These meet-ups are filmed in the most bizarre shot-reverse shot you’ll ever see, and the direction, overall, is aggressively strange. You can almost sense the actors trying to overcompensate for the lacklustre writing, which requires them to launch into blunt monologues about their feelings at the drop of a hat. Everything that was so admirable about Chaubey’s short — genuine human emotion, a lived-in sense of place, and characters you could empathise with – is replaced by artifice, insincerity and truly unlikeable protagonists here.
But if you've ever wondered what a desi Lars and the Real Girl would look like, you’re in luck, because that’s exactly what Ashwiny Iyer Tiwari has made. Starring Abhishek Banerjee as a salesman at a ladies' boutique, Tiwari’s film is so breathtakingly misguided that it makes you wonder how the same person who directed the beautiful Bareilly Ki Barfi could’ve had anything to do with it.
All alone in Mumbai, Banerjee’s village bumpkin Pradeep falls in love with a mannequin. He dresses ‘her’ in the most fashionable clothes, whispers sweet nothings into her ear when the boss isn’t looking, and at night, after the shutters go down, makes her dance to Bollywood songs with him. It’s all very weird, made weirder still by the film’s disinterest in investigating the ‘why’ of it all.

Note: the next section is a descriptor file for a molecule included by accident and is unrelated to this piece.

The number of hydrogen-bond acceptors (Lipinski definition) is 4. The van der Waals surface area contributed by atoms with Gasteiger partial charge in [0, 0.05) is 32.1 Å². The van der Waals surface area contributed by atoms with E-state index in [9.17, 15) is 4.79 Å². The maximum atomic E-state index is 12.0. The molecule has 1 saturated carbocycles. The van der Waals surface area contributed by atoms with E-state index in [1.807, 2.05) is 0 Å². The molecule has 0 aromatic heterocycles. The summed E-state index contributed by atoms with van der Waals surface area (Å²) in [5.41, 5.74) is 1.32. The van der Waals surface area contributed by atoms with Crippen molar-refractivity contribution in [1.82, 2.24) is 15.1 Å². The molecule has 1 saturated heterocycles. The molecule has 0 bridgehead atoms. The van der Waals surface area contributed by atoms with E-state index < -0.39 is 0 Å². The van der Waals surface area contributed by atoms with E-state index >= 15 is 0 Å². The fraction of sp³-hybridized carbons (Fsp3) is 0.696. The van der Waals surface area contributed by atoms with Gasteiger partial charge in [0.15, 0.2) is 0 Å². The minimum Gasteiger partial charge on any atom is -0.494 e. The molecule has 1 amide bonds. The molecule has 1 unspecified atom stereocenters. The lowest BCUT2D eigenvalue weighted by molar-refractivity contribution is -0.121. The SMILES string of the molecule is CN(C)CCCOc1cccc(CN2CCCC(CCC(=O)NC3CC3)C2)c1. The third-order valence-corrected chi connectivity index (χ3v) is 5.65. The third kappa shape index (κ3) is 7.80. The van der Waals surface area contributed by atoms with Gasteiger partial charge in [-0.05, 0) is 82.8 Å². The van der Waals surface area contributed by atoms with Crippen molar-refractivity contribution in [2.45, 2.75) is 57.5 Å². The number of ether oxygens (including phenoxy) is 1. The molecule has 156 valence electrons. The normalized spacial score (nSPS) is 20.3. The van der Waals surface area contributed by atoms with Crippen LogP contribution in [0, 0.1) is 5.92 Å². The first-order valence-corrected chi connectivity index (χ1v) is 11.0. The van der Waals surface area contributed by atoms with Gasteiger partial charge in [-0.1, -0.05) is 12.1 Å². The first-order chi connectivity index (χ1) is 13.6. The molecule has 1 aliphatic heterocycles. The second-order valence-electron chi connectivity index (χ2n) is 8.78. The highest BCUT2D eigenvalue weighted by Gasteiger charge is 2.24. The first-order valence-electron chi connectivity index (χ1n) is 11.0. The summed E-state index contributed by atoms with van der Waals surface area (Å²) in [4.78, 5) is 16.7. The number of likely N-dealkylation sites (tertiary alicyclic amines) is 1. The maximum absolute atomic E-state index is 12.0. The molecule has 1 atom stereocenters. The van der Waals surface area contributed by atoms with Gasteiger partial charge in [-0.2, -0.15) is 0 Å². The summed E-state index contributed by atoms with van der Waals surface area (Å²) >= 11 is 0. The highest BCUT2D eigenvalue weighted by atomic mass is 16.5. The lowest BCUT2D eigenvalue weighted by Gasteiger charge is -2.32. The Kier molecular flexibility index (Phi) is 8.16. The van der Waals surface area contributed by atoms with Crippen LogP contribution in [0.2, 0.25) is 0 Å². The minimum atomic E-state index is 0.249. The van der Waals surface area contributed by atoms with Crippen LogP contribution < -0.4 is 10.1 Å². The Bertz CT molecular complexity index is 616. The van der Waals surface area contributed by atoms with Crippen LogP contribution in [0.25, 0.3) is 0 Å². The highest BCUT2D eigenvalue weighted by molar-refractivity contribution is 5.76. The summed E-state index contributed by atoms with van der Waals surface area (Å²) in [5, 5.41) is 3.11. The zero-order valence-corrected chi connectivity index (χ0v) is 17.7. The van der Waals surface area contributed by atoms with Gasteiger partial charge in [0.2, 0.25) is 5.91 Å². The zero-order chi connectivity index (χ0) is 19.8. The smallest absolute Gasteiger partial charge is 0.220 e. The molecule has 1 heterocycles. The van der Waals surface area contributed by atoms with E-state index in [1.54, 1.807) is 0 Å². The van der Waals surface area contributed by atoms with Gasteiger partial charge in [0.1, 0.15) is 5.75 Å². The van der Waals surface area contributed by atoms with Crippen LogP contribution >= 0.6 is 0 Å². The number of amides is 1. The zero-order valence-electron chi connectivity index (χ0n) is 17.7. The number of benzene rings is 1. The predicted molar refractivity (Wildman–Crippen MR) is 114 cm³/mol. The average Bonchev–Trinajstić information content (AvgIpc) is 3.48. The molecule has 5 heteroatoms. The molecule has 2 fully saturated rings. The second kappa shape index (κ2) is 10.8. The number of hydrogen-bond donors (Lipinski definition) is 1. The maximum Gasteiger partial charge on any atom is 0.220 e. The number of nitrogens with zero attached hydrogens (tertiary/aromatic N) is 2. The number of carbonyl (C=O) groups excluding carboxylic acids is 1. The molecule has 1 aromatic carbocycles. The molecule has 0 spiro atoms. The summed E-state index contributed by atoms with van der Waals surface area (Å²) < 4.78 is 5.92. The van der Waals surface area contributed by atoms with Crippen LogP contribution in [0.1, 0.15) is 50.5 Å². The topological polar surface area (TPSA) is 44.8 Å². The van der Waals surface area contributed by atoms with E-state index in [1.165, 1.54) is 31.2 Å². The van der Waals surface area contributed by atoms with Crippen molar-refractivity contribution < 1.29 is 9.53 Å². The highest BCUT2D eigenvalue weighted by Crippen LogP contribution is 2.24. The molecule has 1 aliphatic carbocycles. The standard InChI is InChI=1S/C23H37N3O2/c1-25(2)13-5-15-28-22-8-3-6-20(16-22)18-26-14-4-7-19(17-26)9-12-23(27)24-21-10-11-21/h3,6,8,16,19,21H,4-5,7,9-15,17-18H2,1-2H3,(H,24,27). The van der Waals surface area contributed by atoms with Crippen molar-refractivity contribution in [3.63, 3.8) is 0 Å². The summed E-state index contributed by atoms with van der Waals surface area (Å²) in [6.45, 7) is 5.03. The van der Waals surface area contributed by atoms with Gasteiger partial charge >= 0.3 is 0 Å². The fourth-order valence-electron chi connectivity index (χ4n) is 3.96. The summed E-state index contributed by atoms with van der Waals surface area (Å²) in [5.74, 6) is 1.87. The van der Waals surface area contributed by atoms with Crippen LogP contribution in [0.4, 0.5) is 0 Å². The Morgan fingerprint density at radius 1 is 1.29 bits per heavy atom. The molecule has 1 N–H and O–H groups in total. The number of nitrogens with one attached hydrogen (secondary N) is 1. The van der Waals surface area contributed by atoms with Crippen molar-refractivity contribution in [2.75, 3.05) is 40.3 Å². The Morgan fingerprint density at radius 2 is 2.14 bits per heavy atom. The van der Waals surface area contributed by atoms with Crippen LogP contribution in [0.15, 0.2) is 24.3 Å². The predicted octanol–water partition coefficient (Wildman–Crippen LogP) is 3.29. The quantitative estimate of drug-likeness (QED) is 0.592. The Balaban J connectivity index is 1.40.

Tiwari makes the movie-breaking mistake of playing it completely straight, with zero subtext. Unlike Lars and the Real Girl, whose protagonist was mentally ill, Tiwari’s film doesn’t allude to undiagnosed mental illness at all, despite the fact that Banerjee’s character is described, on more than one occasion, as ‘paagal’. Director Spike Jonze evaded such scrutiny by giving the AI in his film Her a personality. The mannequin in Tiwari’s movie, as Pradeep’s boss rightly points out, has neither a ‘dil’ nor a ‘dimaag’. Neither does the film.
Save yourself the annoyance, skip to the 37 minute-mark and watch Madhyantar. It is to Ankahi Kahaniya what Neeraj Ghaywan’s Geeli Pucchi was to Ajeeb Daastaans.